Fabrication techniques

Place to put finishing, soldering, etc.

Soldering to stainless steel

Stainless steel is actually a piece o’ cake to solder, provided you use acid flux in liberal quantities. Look on McMaster-Carr for it. The recipe is also online in places. It contains concentrated HCl, some zinc chloride, and some ammonium chloride. These components create a highly oxidizing / dissolving environment that strips the protective oxides off the metal. Use sandpaper to pre-roughen the joint areas. Heat the parts. Spray on flux, trying to control the extent it covers (or the solder will follow it all over your parts). Use glass wool or a stainless needle as an applicator-nothing organic or you’ll find it makes a tarry mess. Add solder to the joint. Usually it helps to re-flux the joint a few times after the solder is molten, just to help homogenize and clean the joint. As soon as the solder sets, immediately wash the parts in hot water to get rid of the corrosive flux residues. Further cleaning in CLR (phosphoric / oxalic acids) will remove residual oxidation from the surface of the steel and return it to its usual stainless color. Do not use acid flux indoors or near metallic objects you care about.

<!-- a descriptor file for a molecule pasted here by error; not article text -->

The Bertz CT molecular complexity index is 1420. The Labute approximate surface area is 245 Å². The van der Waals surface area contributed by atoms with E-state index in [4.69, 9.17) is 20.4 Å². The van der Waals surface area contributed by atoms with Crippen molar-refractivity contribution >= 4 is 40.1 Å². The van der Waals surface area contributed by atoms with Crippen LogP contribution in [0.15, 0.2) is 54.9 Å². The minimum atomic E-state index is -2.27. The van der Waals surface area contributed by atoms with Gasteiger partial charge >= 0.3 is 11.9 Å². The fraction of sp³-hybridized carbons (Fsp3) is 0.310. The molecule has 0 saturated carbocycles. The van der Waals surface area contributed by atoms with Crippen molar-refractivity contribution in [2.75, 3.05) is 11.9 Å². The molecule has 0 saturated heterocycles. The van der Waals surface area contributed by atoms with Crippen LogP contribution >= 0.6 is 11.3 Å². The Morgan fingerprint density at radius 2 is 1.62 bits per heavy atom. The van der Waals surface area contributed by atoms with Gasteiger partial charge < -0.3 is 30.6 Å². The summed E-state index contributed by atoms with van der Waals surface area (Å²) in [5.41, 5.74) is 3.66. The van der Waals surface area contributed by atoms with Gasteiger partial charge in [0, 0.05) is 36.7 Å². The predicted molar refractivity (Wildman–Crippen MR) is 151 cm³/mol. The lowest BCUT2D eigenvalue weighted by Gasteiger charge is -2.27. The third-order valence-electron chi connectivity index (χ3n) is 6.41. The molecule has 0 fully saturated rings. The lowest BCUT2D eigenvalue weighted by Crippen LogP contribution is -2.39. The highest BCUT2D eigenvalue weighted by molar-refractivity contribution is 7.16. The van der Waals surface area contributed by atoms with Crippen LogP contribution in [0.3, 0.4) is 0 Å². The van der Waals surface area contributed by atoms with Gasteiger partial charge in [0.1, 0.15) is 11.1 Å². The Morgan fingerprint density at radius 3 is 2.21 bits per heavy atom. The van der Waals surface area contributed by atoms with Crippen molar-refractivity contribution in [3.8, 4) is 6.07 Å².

See also video by rotoforge